Learn how to draw a flower and focus on all its radial beauty. It’s the perfect time to see what happens when you try shading with two similar colors.
Flowers come in a huge variety of shapes and sizes, not to mention colors, so why not try out drawing just one really big that fills your paper for a change? I’m not sure what got Georgia O’Keeffe started painting hers, but the process will certainly help students focus of all those wonderful details, and give them plenty of room to do so too.
This tutorial will walk them through drawing a large flower with one ring of petals, and then a second ring behind. After they are all traced, it’s the perfect time to see what happens if they use two similar colors (the definition of analogous) to fill each petal. It might end up looking shaded, or it might just look like a really cool multi-colored flower. Both are very pretty and fun results!
- Pencil. The Ticonderoga brand are the most reliable, make nice dark lines when you need them, and are the easiest to erase. Buying the pre-sharpened ones will save busy teachers a lot of time.
- Eraser. Large ones you can hold in your hand do a much better job than just the pencil tip erasers, especially when erasing leftover pencil lines after tracing.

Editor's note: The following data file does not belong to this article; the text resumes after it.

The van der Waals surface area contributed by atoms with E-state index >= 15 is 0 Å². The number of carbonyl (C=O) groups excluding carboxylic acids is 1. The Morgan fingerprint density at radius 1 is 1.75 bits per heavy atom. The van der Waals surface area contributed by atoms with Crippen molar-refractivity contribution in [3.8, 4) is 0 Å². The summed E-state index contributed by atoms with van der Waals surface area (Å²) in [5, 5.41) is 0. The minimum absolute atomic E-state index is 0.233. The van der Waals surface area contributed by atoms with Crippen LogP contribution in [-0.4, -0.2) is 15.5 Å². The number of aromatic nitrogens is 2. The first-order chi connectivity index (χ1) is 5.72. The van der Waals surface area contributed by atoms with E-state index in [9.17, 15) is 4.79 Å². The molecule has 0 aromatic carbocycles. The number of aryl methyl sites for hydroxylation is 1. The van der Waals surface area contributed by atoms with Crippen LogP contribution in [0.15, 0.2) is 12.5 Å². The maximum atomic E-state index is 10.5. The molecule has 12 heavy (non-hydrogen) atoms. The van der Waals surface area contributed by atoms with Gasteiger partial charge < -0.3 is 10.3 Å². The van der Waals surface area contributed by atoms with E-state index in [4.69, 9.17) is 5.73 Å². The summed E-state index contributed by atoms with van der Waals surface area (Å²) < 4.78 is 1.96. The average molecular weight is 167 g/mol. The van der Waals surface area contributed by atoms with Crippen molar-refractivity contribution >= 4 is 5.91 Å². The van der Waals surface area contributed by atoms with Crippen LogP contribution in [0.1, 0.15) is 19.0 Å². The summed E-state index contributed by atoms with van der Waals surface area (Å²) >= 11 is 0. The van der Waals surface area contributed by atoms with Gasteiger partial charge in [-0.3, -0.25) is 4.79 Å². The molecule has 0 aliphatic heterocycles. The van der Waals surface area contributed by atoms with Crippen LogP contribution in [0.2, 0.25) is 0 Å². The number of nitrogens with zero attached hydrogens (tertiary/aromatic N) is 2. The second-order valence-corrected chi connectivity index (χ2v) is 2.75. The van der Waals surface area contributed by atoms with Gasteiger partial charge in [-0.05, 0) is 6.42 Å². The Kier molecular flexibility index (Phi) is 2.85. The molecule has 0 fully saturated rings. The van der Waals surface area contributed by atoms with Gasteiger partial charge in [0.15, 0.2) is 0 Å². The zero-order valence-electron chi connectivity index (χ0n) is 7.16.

- Black Sharpie Marker. These fine point permanent marker pens make nice black outlines, have a good tip for coloring, and never bleed when they get wet. Use them with good ventilation and add extra paper underneath to protect your tables.
- Prang Crayons. These are a bit softer than other crayons so they sometimes look like oil pastels. They also have a some nice brown shades that Crayola does not have unless you buy their larger boxes.
- Crayola Crayons. The reliable brand that always works well. The 24 pack has some of my favorite golden orange and yellow colors that seem a bit richer and warmer than the ones Prang has.
Time needed: 35 minutes.
How to Draw a Flower
- Draw a small flower center.
- Add another flower around it.
- Draw four petals a bit off center.
- Start to fill in with more petals.
- Add extra where needed.
- Start filling in the back petals.
- Continue, making each a little different.
- Finish until there are no more gaps.
- Trace with a marker and color.